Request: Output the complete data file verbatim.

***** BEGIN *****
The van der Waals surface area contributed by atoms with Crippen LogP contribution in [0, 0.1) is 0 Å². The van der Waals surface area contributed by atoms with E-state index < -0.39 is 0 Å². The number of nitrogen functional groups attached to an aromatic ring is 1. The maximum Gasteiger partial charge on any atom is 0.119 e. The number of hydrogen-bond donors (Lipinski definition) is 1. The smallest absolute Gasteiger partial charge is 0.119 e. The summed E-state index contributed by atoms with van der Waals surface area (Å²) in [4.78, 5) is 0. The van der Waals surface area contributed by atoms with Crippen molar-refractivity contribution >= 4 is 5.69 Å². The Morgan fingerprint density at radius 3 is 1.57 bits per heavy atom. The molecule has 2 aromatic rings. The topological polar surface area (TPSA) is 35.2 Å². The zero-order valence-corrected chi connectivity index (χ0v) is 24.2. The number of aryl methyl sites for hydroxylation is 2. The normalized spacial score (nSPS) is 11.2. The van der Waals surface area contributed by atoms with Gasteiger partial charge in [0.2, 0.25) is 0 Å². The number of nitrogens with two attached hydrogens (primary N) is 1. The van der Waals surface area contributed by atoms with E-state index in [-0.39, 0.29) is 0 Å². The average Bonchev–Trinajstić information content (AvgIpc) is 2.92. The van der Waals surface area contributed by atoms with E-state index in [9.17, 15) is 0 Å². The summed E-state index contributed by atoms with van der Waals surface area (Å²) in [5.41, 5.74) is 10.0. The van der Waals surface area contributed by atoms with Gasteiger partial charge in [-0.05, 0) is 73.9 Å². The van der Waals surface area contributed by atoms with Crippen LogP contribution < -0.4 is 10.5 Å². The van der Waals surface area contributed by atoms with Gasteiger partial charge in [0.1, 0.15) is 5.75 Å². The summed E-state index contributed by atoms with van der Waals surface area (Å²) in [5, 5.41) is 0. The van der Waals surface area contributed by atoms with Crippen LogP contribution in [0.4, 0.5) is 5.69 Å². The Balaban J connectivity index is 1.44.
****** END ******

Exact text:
The van der Waals surface area contributed by atoms with Crippen LogP contribution in [0, 0.1) is 0 Å². The van der Waals surface area contributed by atoms with E-state index < -0.39 is 0 Å². The number of nitrogen functional groups attached to an aromatic ring is 1. The maximum Gasteiger partial charge on any atom is 0.119 e. The number of hydrogen-bond donors (Lipinski definition) is 1. The smallest absolute Gasteiger partial charge is 0.119 e. The summed E-state index contributed by atoms with van der Waals surface area (Å²) in [4.78, 5) is 0. The van der Waals surface area contributed by atoms with Crippen molar-refractivity contribution >= 4 is 5.69 Å². The Morgan fingerprint density at radius 3 is 1.57 bits per heavy atom. The molecule has 2 aromatic rings. The topological polar surface area (TPSA) is 35.2 Å². The zero-order valence-corrected chi connectivity index (χ0v) is 24.2. The number of aryl methyl sites for hydroxylation is 2. The normalized spacial score (nSPS) is 11.2. The van der Waals surface area contributed by atoms with Gasteiger partial charge in [0.2, 0.25) is 0 Å². The number of nitrogens with two attached hydrogens (primary N) is 1. The van der Waals surface area contributed by atoms with E-state index in [-0.39, 0.29) is 0 Å². The average Bonchev–Trinajstić information content (AvgIpc) is 2.92. The van der Waals surface area contributed by atoms with E-state index in [9.17, 15) is 0 Å². The summed E-state index contributed by atoms with van der Waals surface area (Å²) in [5.41, 5.74) is 10.0. The van der Waals surface area contributed by atoms with Gasteiger partial charge in [-0.05, 0) is 73.9 Å². The van der Waals surface area contributed by atoms with Crippen LogP contribution < -0.4 is 10.5 Å². The van der Waals surface area contributed by atoms with Gasteiger partial charge in [0.1, 0.15) is 5.75 Å². The summed E-state index contributed by atoms with van der Waals surface area (Å²) in [5, 5.41) is 0. The van der Waals surface area contributed by atoms with Crippen LogP contribution in [0.4, 0.5) is 5.69 Å². The Balaban J connectivity index is 1.44.